Let’s talk about those men and women for a moment. Peter Zimmerman, a former State Department and Senate Foreign Relations Committee arms control adviser, says it well: “Every day thousands of courageous Americans are involved in the extraction of the deepest secrets of foreign governments. If those serving in the field are caught, they face harassment, detention and assassination if they are diplomats. Those who don’t have a diplomatic shield may be imprisoned, tortured and executed. Serving in total anonymity alongside U.S. officers are foreign citizens who are likely betraying their own country and risking their lives in the service of freedom.”

    Trump can’t afford to alienate and demoraliz these people. Did the intel community misfire on Iraq 14 years ago? With Dick Cheney pushing hard for a WMD verdict, yeah. But as Zimmerman points out, the analysts who worked on Iraq “are not the same people responsible for concluding that the Russian government directed the hacking of the Democratic National Commttee and other American organizations…Most of those (Iraq) people have moved to other jobs or retired; some have died.” And Benjamin says: “Trump overlooks the 15 years since the invasion of Iraq, a period in which the IC raised its game, find Osama bin Laden and did the lion’s share of the work to destroy al Qaeda.”

    Just last week, for a millisecond or so, Trump declared that he’s “a big fan” of the intel community; then yesterday, they were Nazis. This is not smart. If spooks and spies don’t feel respected, if they perceive that this president’s mind is closed, “they will find it tougher to push their considered views against his surly blasts,” says Benjamin. “How many times will the briefers come back to warn Trump that his friend Vladimir Outin is indeed hacking U.S. government computers or massing troops on the borders of Estonia or Latvia when he refuses to heed it?”

    Michael Morell, former CIA deputy (and twice acting-) director, says that if Trump reflexively demeans the intelligence he receives, and the briefers who bring it, “how will (he) know whether the Iranians are living up to their commitment not to produce a nuclear weapon without good intelligence? How will he know how close North Korea is to mating a nuclear weapon to a long-range missile and detonating it over American soil? How will he know whether the Islamic State or Al Qaeda is plotting another 9/11-style attack? … And why would a foreign agent take extraordinary risks to spy for the United States if his or her information is not valued?”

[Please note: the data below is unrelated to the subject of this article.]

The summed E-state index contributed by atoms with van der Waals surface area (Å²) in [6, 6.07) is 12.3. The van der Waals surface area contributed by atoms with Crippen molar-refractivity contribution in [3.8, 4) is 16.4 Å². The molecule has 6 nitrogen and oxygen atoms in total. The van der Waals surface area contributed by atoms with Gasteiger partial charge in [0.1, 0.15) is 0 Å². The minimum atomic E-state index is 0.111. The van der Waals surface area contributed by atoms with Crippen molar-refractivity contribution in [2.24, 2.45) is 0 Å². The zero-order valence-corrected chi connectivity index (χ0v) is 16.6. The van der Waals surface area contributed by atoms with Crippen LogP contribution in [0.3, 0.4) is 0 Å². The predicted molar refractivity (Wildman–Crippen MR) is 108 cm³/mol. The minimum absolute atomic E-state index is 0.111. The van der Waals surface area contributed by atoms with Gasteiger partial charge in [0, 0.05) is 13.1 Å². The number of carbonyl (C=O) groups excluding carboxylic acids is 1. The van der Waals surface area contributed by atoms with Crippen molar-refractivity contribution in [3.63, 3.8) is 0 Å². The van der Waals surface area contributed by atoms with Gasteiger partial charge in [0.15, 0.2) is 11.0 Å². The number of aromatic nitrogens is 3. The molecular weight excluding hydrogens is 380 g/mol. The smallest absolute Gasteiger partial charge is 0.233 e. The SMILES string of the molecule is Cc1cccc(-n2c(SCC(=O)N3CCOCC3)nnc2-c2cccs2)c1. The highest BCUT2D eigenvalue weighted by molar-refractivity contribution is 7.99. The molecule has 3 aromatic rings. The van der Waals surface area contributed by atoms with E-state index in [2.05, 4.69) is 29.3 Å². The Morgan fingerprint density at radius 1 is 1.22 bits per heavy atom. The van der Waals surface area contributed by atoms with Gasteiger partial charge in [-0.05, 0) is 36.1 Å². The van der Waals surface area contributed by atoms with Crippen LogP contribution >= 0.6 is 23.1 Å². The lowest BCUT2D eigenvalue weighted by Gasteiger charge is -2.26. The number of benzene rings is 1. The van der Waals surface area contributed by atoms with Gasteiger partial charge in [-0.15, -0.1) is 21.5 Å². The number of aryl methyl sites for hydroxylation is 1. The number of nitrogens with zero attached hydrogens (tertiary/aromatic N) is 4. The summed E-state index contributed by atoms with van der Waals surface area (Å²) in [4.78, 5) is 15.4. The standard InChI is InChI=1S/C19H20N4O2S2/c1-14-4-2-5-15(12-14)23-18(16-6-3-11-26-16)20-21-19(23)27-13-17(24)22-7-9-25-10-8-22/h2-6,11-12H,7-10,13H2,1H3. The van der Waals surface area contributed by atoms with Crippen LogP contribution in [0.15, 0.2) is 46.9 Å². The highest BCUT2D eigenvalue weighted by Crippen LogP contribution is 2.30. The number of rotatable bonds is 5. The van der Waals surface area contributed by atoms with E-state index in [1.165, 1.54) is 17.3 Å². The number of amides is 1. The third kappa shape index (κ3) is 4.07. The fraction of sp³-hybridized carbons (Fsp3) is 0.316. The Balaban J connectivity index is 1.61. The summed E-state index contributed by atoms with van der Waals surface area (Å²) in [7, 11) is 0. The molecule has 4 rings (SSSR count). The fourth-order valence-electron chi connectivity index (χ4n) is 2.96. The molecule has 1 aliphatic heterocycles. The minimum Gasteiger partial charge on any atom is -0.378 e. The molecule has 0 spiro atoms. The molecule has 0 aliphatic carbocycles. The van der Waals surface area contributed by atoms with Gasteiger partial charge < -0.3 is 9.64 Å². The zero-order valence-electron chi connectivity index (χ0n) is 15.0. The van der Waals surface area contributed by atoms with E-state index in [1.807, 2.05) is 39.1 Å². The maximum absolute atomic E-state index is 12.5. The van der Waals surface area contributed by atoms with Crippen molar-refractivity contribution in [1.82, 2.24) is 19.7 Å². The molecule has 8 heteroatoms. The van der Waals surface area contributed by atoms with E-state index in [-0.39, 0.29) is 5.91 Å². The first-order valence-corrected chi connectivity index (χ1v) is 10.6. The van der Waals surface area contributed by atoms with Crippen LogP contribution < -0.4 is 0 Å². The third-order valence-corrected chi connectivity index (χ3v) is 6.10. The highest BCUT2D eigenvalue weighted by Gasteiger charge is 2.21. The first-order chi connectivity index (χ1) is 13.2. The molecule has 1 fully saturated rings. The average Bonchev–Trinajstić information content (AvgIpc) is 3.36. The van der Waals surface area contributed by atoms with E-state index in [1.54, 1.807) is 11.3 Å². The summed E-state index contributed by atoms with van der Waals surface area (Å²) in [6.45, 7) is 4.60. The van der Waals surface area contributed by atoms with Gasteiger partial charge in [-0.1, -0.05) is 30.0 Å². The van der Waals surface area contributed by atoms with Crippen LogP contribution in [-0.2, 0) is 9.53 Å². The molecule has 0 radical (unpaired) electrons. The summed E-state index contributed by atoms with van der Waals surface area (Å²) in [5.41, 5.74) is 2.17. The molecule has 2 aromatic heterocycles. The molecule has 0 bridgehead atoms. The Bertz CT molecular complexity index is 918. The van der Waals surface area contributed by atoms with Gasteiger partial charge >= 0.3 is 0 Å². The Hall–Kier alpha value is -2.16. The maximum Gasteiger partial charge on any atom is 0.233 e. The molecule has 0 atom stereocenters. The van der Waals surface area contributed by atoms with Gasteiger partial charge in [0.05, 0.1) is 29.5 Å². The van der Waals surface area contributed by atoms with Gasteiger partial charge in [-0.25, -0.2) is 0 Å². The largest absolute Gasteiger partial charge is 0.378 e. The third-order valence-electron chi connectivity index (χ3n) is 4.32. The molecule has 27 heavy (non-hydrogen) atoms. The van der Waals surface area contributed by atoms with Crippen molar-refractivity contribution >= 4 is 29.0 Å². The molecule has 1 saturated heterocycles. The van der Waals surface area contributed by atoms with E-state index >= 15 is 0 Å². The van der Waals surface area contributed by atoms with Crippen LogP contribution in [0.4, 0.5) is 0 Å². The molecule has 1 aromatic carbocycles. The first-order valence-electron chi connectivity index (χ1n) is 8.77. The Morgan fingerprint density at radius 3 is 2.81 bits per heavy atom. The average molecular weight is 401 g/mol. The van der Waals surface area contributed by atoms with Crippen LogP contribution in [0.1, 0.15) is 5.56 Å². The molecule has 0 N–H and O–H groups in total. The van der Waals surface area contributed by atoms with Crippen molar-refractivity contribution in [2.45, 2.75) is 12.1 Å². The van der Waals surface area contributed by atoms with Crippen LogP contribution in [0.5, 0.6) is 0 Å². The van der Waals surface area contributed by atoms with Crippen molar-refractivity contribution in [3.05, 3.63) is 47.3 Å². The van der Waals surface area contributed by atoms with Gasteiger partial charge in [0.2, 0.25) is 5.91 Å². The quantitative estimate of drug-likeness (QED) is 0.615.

And he rightly warns: “If the president rejects out of hand the CIA’s work, or introduces uncertainty by praising it one day only to lambaste it on Twitter that afternoon, many officers will vote with their feet. These officers cannot be easily replaced. It takes years of training and, more important, on-the-job experience to create a highly capable case officer, analyst, scientist, engineer or support officer. It would take at least a decade to recover from a surge in resignations.”

    See, this is what I meant when I wrote, repeatedly for a year, that Trump was a clear and present danger to our national security. Thanks a lot, Trumpkin voters. Thanks to your cluelessness, we in the ’16 voting majority feel less like citizens and more like hostages.

    On that and other happy topics, I did an hour’s stint on WHYY’s “Radio Times” earlier today. Lots of good chatter. It’s on the SoundCloud.

    Follow me on Twitter, @dickpolman1, and on Facebook.